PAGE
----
In particular, attention is directed to FIGS. 4, 13 and 18 as well as the schematic diagram of FIG. 17 which generally outlines the various flows of fluid throughout the transmission 1. The porting block 11 includes a first conduit 140 which communicates at one end thereof with the charge pump conduit 65 so as to receive pressurized fluid therefrom. As with virtually all of the interconnections between conduits on opposing plates or housings, there is an O-ring seal 141 positioned between the conduit 140 and the conduit 65.
The porting block 11 also includes a central distribution channel 143 passing generally axially therethrough and generally perpendicular to the axis of the main drive shaft 46. A pair of side conduits 144 and 145 are joined with the channel 143. Check valves 146 and 147 are positioned within each of the side conduits 144 and 145 respectively to allow flow of fluid from the channel 143 into the respective side conduits 144 and 145, but to prevent flow of fluid in the opposite direction.
The side conduit 144 functions to provide fluid to the hydraulic pump 10 when the vehicle 2 is operating in a forward direction and the side conduit 145 provides fluid to the hydraulic pump 10 when the vehicle 2 is operating in a reverse direction. The side conduit 144 flow connects with a T conduit 148 which, in turn, interconnects with another conduit 150 which is generally radially positioned with respect to the porting block 11. The conduit 150, in turn, connects with bore or port 151 on one side thereof which generally connects with a kidney shaped slot 152 on the face 129 which, in turn, aligns with the hydraulic pump channels 119 that tend to be associated with relatively open chambers 127 when the swash plate 7 is in a forward operating position, such as is illustrated by the upper chamber 127 in FIG. 4. When the swash plate 7 is in a reverse operating orientation, the upper chamber 127 in FIG. 4 would be virtually nonexistant and the lower chamber 127 would be relatively large.
The conduit 150 also opens on an opposite side thereof as compared with the port 151 to a second port 155 (see FIG. 18). The second port 155, in turn, communicates with a slot 156. The slot 156, in turn, communicates with the hydraulic motor 12 as will be discussed later. The conduit 150 also has at one end thereof a high pressure relief valve 160 which is preferably designed to relieve at approximately 3,000 pounds per square inch. The conduit 150 further communicates with another conduit 162 also having a relief valve 163 designed to relieve at approximately 50 pounds per square inch positioned therein. The conduit 162 communicates with cross-channels 165 and 166. The cross-channel 165 has positioned therein a spring biased spool 167 having an aperture 169 therethrough which may be manipulated by means of a lever 170 attached to the spool 167 by an operator to place the aperture 169 in line with the conduit 162 so as to bypass substantially all of the fluid flowing through channel 148 into the cross-channel 166 which is in turn in communication with a channel 171 (see FIG. 4) at the location marked by the reference letter A in FIG. 13. The channel 171 opens into the hydraulic motor 12 so as to relieve tension upon the pressurized hydraulic fluid system and allow the vehicle 2 to be pushed without the transmission 1 operating, when the port 169 is aligned with the conduit 162. The spool 167 is also connected by small cross-channel 191 to channel 173. When operating in a forward orientation high pressure fluid in channel 173 communicates with a head 161 of the spool 167 through channel 191 to place a relatively narrow portion 172 of the spool 167 in alignment with the channel 162 such that a relatively small amount of fluid bypasses the motor 12 continuously so as to allow for cooling and filtering of fluid. The cross-channel 166 is also connected at one end thereof to the channel 143 by means of a third pressure relief valve 168 which has a relieving pressure of approximately 70 pounds per square inch. The other end of the cross-channel 166 is plugged but has extending therefrom a threaded stud 175 associated with a similar stud 175 attached to the outside of the valve 163 and which cooperates in conjunction with threaded bores 176 in faces of the block 11 to allow the transmission 1 to be mounted on the vehicle 2.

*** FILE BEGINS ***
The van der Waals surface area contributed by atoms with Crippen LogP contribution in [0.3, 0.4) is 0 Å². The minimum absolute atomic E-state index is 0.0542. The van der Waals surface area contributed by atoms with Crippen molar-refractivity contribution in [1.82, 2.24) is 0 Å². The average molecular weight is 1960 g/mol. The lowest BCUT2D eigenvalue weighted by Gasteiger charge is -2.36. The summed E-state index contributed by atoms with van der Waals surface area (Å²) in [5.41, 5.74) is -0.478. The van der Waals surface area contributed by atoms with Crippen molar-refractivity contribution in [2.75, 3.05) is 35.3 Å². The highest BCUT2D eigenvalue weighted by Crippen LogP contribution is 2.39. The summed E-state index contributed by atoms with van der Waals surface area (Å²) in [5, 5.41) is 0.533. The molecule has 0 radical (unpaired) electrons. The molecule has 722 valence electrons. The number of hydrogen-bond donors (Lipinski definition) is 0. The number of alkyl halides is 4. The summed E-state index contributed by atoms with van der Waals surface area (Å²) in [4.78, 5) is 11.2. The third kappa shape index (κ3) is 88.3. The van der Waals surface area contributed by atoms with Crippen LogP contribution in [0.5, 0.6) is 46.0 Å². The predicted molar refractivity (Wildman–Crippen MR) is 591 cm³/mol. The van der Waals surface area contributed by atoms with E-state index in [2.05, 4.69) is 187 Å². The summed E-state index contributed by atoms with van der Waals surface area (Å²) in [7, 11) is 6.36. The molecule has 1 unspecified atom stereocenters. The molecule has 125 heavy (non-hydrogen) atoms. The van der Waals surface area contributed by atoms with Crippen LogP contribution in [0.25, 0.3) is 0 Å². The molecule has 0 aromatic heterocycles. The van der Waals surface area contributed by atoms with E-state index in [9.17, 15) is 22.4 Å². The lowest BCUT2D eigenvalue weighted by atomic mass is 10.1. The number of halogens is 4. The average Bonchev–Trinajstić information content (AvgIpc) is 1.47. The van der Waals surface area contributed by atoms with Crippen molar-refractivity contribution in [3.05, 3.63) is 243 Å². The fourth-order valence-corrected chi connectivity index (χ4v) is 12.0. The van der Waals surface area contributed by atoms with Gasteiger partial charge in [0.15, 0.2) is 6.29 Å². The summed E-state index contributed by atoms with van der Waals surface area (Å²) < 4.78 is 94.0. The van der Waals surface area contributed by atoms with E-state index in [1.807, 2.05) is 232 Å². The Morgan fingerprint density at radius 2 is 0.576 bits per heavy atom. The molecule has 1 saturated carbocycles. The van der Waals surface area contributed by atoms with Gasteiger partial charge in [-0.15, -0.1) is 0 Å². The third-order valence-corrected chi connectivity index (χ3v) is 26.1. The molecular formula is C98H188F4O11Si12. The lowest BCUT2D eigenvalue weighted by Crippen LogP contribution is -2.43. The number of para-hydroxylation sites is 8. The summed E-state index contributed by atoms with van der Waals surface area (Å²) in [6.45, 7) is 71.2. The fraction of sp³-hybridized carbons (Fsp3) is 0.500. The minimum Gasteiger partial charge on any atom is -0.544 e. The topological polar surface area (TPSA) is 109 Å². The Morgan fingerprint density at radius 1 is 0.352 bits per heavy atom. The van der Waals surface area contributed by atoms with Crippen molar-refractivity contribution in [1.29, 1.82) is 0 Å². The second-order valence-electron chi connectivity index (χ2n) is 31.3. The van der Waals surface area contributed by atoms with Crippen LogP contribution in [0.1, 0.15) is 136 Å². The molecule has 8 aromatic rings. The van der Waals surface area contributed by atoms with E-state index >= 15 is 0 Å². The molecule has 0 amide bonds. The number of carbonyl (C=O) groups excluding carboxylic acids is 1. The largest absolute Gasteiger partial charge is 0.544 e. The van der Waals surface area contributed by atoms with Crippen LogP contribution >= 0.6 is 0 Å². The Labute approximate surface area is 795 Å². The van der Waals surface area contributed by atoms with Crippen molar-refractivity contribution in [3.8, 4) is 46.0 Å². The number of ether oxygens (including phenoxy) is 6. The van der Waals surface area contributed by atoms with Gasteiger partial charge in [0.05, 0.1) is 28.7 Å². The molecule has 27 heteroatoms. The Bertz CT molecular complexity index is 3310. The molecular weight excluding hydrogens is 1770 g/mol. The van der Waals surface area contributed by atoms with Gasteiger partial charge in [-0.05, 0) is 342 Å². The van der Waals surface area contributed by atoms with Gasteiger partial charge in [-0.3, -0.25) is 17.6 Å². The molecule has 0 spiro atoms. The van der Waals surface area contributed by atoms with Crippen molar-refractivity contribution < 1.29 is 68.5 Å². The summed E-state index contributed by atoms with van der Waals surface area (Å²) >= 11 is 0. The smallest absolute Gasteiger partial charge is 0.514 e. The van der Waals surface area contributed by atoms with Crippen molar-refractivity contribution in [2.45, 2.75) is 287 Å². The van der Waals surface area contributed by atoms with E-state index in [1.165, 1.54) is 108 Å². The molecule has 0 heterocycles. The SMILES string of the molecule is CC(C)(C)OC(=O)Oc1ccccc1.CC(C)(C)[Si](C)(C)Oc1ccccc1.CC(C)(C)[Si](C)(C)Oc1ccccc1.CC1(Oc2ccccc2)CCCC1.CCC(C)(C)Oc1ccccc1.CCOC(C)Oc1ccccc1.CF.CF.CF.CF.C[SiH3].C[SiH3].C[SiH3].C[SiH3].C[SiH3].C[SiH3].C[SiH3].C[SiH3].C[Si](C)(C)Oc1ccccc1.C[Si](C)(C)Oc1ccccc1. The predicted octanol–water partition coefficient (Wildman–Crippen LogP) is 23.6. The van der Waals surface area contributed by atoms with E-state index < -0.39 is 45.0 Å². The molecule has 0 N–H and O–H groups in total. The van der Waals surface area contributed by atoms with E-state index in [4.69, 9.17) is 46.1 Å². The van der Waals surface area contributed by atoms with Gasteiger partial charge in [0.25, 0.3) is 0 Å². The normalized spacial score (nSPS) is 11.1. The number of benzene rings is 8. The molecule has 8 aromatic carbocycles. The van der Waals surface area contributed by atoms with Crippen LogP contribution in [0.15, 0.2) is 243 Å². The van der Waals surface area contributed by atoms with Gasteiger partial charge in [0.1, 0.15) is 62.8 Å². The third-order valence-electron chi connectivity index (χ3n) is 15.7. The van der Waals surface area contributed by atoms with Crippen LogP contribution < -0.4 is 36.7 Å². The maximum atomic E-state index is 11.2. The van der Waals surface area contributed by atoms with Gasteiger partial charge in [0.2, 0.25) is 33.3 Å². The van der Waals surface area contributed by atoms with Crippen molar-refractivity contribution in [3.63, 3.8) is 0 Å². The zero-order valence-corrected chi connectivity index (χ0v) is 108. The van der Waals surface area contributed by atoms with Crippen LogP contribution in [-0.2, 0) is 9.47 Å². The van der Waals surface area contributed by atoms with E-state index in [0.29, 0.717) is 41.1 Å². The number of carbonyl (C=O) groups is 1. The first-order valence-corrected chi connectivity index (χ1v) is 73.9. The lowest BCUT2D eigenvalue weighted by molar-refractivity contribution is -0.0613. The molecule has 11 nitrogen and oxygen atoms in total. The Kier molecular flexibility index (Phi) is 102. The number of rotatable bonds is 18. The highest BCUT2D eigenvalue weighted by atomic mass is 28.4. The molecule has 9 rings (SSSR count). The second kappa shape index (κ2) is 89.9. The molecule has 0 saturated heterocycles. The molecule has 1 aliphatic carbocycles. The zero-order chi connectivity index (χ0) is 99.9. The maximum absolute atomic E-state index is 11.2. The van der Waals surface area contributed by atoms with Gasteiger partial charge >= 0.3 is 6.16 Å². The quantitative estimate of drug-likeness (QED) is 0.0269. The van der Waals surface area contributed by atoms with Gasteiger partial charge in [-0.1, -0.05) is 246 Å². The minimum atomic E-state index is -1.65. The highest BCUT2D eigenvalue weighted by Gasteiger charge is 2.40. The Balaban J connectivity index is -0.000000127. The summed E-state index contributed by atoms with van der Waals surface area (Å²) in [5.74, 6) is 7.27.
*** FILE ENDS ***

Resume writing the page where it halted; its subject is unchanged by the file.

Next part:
The side conduit 145 is likewise connected to a first conduit 173 which is, in turn, connected to a conduit 174. The conduit 174 is connected to ports 178 and 179 which are similarly positioned as compared to ports 155 and 151. The ports 178 and 179, in turn, flow communicate with kidney shaped slots 180 and 181 respectively. The slot 180 is positioned so as to receive fluid discharged from the pump head channels 119 when the swash plate 7 is in a forward operating orientation thereof, such as is shown in FIG. 4. The kidney shaped slot 181 is positioned so as to deliver fluid transferred by the hydraulic pump 10 to the hydraulic motor 11. Also positioned within the conduit 174 is a high pressure relief valve 190 which is designed to relieve at approximately 3,000 pounds per square inch. The ends of the conduits 173 and 148, to the left as seen in FIG. 13, are plugged by countersunk plugs 193.
A side plate 200, see in FIG. 4, is fixedly secured to one end of the porting block 11 by bolts or the like. The side plate 200 includes an incoming flow conduit 201 which effectively receives flow from conduit 140 and transfers same to a filter element 202. Fluid flow passes through the filter element and is collected by a standpipe 204 through which the fluid exits the filter element 202 into an outflow conduit 203 which is flow communicated with the channel 143 of the porting block 11.